Sallie Barbour School and C.H. Darden High School, Two Pioneering African American Schools in Wilson, NC

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C.H. Darden High School opened in 1923 and was built using mainly African American contractors and was Wilson’s first high school for African Americans.

sallie_barber_school

Sallie Barbour School was built in 1893 with money from Julius Rosenwald, the president of Sears Roebuck & Co.

 After scanning the photograph collection of the 1920s era Wilson County schools , I noticed that two pictures were left out of the collection of but were included in the  1924 Public Schools of Wilson County report.  These photographs were of the Sallie Barbour School and the Wilson Colored High School (Later Darden High School).  Both schools were for African American students.  The Sallie Barbour School, also called the Wilson Colored Graded School, was originally built in 1898 and was for children until they were 13 years old.  Julius Rosenwald, president of the Sears Roebuck & Co.  built 5,000 schools for African Americans throughout the rural south and there were 16 Rosenwald Schools in Wilson County with the Sallie Barbour School being one of them.

 However, after the seventh grade there was no high school to attend for African American youth in Wilson County, so those that could afford it or were well connected sent their children to boarding schools like the one that Shaw University operated in Raleigh.  Those who could not pay to go to boarding school had to end their schooling and therefore had even more finite prospects in the already limited and hostile environment of the Jim Crow south.  In my last blog post I mentioned the incident where Charles L. Coon slapped an African American teacher named Mrs. Norwell and the community took their children out of the public schools.  After the incident the African American community stated that they would not put their children back into the school system unless a high school was built for them.  Wilson County’s school board finally agreed and bought land on Carroll Street for the building of a high school.  Originally called the Wilson Colored High School it opened in 1924, and in 1939 it was renamed Darden in memory of Charles H. Darden, a former slave who became a funeral home owner and one Wilson’s most prominent African American leaders and proponents of education.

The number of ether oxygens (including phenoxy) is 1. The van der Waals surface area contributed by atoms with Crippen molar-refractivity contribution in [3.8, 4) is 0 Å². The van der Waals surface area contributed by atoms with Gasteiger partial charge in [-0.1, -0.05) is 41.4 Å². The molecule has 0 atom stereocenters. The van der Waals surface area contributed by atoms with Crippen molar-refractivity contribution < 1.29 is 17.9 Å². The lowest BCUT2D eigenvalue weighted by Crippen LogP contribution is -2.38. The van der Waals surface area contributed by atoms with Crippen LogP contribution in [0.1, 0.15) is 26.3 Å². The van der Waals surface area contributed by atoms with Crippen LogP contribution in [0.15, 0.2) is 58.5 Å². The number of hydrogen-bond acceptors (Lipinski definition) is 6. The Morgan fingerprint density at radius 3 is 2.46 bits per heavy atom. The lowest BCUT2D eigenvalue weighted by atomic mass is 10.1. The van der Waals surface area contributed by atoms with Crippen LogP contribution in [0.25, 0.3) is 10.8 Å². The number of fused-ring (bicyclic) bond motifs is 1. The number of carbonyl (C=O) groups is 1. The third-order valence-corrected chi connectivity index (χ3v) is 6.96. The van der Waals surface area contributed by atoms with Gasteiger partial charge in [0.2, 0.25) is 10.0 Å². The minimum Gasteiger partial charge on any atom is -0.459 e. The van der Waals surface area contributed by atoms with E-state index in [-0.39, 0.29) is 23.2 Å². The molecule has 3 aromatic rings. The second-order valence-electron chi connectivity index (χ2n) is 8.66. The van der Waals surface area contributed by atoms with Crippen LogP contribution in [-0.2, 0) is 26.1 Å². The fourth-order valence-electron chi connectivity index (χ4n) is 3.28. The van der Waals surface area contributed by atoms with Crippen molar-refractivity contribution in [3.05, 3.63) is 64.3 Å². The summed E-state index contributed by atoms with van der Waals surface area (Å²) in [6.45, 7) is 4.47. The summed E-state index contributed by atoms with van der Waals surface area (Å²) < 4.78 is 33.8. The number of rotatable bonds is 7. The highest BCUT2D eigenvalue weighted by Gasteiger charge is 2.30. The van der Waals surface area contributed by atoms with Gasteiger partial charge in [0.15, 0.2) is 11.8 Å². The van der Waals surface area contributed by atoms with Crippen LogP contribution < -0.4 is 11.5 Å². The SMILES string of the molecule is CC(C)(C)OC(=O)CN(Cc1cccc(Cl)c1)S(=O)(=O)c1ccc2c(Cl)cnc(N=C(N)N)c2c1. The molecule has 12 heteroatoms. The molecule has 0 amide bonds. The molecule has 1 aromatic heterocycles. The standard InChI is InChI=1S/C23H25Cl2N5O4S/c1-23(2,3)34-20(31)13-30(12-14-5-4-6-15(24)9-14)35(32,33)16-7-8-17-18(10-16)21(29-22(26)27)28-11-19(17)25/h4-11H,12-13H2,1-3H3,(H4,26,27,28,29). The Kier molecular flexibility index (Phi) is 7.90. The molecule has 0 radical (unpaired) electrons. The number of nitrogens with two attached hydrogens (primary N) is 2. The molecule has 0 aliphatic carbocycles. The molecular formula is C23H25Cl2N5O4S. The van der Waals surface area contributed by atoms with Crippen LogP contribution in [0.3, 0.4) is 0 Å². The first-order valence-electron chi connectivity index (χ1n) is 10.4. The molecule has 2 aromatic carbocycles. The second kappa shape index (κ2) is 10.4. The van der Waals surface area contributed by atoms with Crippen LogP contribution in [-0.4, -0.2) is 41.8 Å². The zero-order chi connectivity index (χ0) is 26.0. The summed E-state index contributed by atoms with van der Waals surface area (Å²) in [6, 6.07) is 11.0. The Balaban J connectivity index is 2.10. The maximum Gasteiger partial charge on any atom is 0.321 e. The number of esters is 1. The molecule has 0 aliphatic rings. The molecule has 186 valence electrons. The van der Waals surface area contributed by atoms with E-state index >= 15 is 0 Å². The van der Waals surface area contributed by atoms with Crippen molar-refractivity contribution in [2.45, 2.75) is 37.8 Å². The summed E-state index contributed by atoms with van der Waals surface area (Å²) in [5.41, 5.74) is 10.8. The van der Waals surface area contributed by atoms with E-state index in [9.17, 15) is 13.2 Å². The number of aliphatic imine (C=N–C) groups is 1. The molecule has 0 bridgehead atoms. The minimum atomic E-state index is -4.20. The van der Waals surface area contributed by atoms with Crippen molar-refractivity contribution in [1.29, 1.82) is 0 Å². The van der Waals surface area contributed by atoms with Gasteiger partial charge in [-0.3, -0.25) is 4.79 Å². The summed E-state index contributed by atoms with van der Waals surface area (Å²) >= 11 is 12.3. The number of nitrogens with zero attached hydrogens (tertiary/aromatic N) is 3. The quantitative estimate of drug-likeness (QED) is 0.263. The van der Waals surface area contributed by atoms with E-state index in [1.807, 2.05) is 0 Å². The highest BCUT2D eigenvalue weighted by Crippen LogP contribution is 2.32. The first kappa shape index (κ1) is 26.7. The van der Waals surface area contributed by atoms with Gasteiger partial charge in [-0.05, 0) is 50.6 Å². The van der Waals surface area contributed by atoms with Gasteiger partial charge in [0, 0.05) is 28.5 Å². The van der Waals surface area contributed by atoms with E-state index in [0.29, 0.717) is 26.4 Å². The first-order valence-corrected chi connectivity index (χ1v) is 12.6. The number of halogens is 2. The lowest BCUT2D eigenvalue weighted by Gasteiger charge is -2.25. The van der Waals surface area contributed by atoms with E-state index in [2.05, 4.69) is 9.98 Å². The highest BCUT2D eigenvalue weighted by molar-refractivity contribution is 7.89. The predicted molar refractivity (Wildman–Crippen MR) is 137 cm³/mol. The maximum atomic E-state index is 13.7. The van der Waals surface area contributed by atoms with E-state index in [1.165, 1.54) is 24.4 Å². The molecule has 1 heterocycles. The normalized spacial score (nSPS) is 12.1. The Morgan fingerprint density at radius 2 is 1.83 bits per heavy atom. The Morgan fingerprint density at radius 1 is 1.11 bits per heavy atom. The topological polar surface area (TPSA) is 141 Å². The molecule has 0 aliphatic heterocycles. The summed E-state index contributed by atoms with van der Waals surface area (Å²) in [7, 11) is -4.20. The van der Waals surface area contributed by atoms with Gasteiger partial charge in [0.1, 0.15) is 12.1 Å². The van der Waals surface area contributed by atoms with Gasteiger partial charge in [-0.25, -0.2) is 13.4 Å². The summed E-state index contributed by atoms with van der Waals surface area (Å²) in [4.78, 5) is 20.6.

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7 thoughts on “Sallie Barbour School and C.H. Darden High School, Two Pioneering African American Schools in Wilson, NC

  1. Thank you for posting such valueable information about these two schools. I attended Darden High School from 1963 to 1967.

    Thank you,

    Mable

  2. hello,from Charles E.swinson,(my uncle-mr.john wesly jones,i left Wilson,in 1955,& joined the army,the 11th airborne,503rd dev,the son of,Mr .calvin swinson-sr.1010 wainwright ave.i now live in Fayetteville,n.c. 5005 utile rd.28304.

  3. Hello, my name is Linda Ruffin Dickerson and I graduated with the last graduating class from C H Darden (1970). My mother attended Sallie Barbour school and Darden School. Thank you so much for posting these pictures of two very important pieces of Wilson History. There is far too little African American history available, thank you for not letting this go unknown/unseen. It feels good to be able to see pieces of my parents history. Can you shed any light on Ruffin School?

  4. Is the Sallie Barbour, elementary school, the colored graded school, in Wilson? If so, this has to be the school my grandfather went to. He was born in Wilson, in 1892 or 1893. The elementary school did not look bad, as a matter of fact, it looked better than I thought it would.
    Linda Tart

  5. Thank you for sharing the photos and article for Charles H. Darden High School. I am graduate of the class of 1965 and extremely proud of our high school and our class. Darden High is a major part of my life and legacy. Kudos to Mr. Barnes (Principal), teachers and all of my classmates. I am proud to be a “Trojan” forever, Shirley Vick Dawson, Class of 1965.

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